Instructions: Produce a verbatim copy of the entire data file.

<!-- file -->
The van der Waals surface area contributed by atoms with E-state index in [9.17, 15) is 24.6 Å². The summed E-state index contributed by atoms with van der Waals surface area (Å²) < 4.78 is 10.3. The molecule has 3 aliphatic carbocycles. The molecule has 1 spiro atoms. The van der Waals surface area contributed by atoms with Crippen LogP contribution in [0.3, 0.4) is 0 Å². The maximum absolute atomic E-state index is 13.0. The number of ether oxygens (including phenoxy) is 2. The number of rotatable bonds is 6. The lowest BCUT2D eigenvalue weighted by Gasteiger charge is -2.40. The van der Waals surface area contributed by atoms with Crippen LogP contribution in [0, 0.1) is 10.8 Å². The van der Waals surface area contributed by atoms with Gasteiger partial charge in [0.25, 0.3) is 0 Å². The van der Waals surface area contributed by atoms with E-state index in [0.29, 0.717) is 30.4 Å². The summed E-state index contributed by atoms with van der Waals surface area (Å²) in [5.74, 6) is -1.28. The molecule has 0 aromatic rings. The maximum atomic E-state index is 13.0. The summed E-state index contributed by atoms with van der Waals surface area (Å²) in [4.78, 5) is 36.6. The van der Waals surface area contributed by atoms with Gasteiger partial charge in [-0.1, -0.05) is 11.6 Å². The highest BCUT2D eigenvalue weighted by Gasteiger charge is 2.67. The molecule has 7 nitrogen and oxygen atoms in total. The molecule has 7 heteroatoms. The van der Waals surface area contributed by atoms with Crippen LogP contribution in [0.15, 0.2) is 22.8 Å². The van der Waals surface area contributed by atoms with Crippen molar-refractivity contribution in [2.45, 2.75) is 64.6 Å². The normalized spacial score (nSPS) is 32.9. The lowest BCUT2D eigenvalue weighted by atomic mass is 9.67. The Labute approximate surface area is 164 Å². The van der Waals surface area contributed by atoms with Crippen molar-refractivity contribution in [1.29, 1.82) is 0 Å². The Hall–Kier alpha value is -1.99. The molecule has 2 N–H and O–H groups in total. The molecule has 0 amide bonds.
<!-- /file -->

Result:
The van der Waals surface area contributed by atoms with E-state index in [9.17, 15) is 24.6 Å². The summed E-state index contributed by atoms with van der Waals surface area (Å²) < 4.78 is 10.3. The molecule has 3 aliphatic carbocycles. The molecule has 1 spiro atoms. The van der Waals surface area contributed by atoms with Crippen LogP contribution in [0.3, 0.4) is 0 Å². The maximum absolute atomic E-state index is 13.0. The number of ether oxygens (including phenoxy) is 2. The number of rotatable bonds is 6. The lowest BCUT2D eigenvalue weighted by Gasteiger charge is -2.40. The van der Waals surface area contributed by atoms with Crippen LogP contribution in [0, 0.1) is 10.8 Å². The van der Waals surface area contributed by atoms with Gasteiger partial charge in [0.25, 0.3) is 0 Å². The van der Waals surface area contributed by atoms with E-state index in [0.29, 0.717) is 30.4 Å². The summed E-state index contributed by atoms with van der Waals surface area (Å²) in [5.74, 6) is -1.28. The molecule has 0 aromatic rings. The maximum atomic E-state index is 13.0. The summed E-state index contributed by atoms with van der Waals surface area (Å²) in [4.78, 5) is 36.6. The van der Waals surface area contributed by atoms with Gasteiger partial charge in [-0.1, -0.05) is 11.6 Å². The highest BCUT2D eigenvalue weighted by Gasteiger charge is 2.67. The molecule has 7 nitrogen and oxygen atoms in total. The molecule has 7 heteroatoms. The van der Waals surface area contributed by atoms with Crippen LogP contribution in [0.15, 0.2) is 22.8 Å². The van der Waals surface area contributed by atoms with Crippen molar-refractivity contribution in [2.45, 2.75) is 64.6 Å². The normalized spacial score (nSPS) is 32.9. The lowest BCUT2D eigenvalue weighted by atomic mass is 9.67. The Labute approximate surface area is 164 Å². The van der Waals surface area contributed by atoms with Crippen molar-refractivity contribution in [1.29, 1.82) is 0 Å². The Hall–Kier alpha value is -1.99. The molecule has 2 N–H and O–H groups in total. The molecule has 0 amide bonds.